Nicholas Goldberg: America needs to try harder to match its foreign policy to its morals
In the year since I published the article ‘How to Save America’s Foreign Policy’ in Foreign Affairs, there has been a remarkable revival of interest in our foreign policy. That does not mean that the policy’s mistakes have not been made; neither does it mean that U.S. policy has not been ineffective; nor does it mean that the international order has not been weakened; and, most important, it does not mean that our foreign policy has not had a damaging effect on our domestic society. But the foreign policy has to be more than ineffective, it has to be moral – and we have to be willing to try.
Why do we need to try harder? If our moral instincts were so strong, then we could avoid errors. The world is a complicated place and even the most effective leaders of today will face obstacles. But there is no need to give up; there is no need to resign ourselves to our mistakes or to fail to make our country safer, more prosperous, more free, and more democratic.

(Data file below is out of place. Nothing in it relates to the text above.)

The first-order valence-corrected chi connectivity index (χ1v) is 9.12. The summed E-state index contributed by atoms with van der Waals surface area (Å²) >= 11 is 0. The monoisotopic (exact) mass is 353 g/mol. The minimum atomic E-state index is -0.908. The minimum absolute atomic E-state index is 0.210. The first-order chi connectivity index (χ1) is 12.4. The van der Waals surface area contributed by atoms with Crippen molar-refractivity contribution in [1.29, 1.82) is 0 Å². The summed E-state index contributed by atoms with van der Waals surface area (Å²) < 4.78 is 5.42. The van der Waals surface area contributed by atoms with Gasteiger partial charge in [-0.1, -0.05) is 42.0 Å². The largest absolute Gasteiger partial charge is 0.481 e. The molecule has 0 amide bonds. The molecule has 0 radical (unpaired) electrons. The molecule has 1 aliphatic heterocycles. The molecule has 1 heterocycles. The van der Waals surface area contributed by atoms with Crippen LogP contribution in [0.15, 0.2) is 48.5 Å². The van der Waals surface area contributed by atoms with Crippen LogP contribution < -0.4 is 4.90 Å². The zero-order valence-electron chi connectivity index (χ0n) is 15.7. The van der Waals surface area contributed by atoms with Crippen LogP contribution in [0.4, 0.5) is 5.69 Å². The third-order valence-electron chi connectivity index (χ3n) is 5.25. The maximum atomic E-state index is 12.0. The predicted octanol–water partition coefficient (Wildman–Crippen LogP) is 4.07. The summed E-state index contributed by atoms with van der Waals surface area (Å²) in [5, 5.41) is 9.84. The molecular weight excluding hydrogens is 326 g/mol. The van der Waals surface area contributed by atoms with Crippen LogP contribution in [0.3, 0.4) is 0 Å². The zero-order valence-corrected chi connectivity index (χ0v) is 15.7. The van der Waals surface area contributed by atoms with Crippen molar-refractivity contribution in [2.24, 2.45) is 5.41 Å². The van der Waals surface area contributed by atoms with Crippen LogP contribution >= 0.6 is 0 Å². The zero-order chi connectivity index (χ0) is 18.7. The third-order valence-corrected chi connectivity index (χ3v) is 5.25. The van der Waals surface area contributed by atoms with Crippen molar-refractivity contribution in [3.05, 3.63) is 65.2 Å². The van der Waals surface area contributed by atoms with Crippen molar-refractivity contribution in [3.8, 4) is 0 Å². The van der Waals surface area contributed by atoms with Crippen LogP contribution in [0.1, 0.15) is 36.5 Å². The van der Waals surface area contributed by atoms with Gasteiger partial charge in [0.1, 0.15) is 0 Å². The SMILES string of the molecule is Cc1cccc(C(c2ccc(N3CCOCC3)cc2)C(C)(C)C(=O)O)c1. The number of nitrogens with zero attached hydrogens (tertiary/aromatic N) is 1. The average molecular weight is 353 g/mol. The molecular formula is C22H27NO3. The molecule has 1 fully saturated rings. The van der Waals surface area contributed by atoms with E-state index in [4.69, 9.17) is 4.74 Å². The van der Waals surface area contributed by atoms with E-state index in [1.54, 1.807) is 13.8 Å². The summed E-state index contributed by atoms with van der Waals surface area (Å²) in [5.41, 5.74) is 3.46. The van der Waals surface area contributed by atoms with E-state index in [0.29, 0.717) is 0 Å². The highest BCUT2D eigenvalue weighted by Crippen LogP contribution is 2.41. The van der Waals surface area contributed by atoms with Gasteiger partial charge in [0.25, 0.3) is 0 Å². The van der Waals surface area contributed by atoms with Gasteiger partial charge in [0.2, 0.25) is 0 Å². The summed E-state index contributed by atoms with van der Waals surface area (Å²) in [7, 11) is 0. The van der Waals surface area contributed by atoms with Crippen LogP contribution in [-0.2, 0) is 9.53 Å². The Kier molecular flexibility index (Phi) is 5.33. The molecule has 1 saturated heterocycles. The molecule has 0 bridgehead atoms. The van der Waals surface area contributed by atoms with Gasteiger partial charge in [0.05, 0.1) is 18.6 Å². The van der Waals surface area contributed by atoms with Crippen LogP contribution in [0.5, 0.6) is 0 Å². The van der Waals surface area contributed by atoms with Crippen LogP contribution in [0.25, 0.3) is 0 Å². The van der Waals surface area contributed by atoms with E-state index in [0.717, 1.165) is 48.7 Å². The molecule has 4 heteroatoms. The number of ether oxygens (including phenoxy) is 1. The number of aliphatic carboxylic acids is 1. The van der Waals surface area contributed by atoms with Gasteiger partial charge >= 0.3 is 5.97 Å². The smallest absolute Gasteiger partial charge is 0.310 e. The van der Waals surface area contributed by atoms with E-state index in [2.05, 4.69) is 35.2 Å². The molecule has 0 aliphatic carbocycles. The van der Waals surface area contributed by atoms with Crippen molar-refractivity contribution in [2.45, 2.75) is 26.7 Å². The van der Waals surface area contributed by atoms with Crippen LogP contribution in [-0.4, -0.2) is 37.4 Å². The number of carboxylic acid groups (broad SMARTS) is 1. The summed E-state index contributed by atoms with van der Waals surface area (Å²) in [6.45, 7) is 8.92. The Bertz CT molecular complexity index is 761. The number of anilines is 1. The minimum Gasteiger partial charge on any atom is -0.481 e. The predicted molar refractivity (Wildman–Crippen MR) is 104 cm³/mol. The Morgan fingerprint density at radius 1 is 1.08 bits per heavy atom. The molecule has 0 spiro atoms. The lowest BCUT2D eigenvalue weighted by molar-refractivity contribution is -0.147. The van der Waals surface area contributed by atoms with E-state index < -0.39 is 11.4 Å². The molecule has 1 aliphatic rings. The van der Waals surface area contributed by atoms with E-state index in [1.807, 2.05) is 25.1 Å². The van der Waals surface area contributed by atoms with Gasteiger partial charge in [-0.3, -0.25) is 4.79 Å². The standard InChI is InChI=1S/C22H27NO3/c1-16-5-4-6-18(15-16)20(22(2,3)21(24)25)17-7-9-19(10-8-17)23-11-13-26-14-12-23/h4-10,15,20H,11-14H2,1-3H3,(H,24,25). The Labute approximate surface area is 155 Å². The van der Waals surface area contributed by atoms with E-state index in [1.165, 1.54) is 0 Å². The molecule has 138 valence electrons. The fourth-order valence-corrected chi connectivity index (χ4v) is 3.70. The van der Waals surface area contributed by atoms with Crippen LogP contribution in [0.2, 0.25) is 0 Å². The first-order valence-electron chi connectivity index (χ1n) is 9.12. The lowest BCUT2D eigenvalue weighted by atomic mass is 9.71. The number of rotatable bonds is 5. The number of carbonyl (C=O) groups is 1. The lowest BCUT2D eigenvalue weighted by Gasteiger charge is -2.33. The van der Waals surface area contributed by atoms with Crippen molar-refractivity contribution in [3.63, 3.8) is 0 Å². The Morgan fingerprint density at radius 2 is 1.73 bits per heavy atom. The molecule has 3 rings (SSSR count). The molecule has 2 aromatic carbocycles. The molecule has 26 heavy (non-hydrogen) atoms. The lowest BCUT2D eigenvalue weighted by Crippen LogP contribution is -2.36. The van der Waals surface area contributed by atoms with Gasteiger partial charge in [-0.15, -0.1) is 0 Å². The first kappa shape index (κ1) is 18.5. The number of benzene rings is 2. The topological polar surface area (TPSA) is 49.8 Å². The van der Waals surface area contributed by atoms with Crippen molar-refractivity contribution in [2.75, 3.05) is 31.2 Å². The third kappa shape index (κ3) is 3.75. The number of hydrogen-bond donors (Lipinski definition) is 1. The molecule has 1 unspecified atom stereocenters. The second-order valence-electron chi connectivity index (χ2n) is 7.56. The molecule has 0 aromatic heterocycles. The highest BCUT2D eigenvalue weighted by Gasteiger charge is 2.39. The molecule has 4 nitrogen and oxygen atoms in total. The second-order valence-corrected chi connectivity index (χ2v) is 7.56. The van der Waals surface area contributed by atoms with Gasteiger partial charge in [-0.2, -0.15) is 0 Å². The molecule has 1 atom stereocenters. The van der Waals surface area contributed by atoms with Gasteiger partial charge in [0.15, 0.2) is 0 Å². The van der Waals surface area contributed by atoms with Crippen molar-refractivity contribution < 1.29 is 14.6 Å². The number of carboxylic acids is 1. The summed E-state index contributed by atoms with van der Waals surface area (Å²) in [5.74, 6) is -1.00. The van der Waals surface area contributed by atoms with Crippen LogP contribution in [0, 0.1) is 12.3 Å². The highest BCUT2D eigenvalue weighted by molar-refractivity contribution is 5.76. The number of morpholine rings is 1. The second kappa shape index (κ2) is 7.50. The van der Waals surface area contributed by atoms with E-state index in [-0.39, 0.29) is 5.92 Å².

The current U.S. foreign policy of unilateralism has not worked, and it is not working now because the U.S. has become too isolationist. The problem is not the isolationism itself, but that it is an insufficient response to regional challenges. The regional challenges and the corresponding demands of the international order – economic, diplomatic and security – are so great that we need to be as active within the international order as we are against it.
The world requires American leadership; the world demands the U.S. to lead; the U.S. can lead only if it is willing to lead. The U.S. as it has been used to lead – as the world’s policeman – cannot lead if it is not willing to lead.
As a nation, we are not at home in our government: we are far away from home. Our foreign policy is not about us – America’s position on the global stage is about the world. That is why foreign policy cannot be confined to ‘national interest’. Rather it is about the national interest, but it is also about the world. And we are not just the world’s policeman; we are its architect. Because, as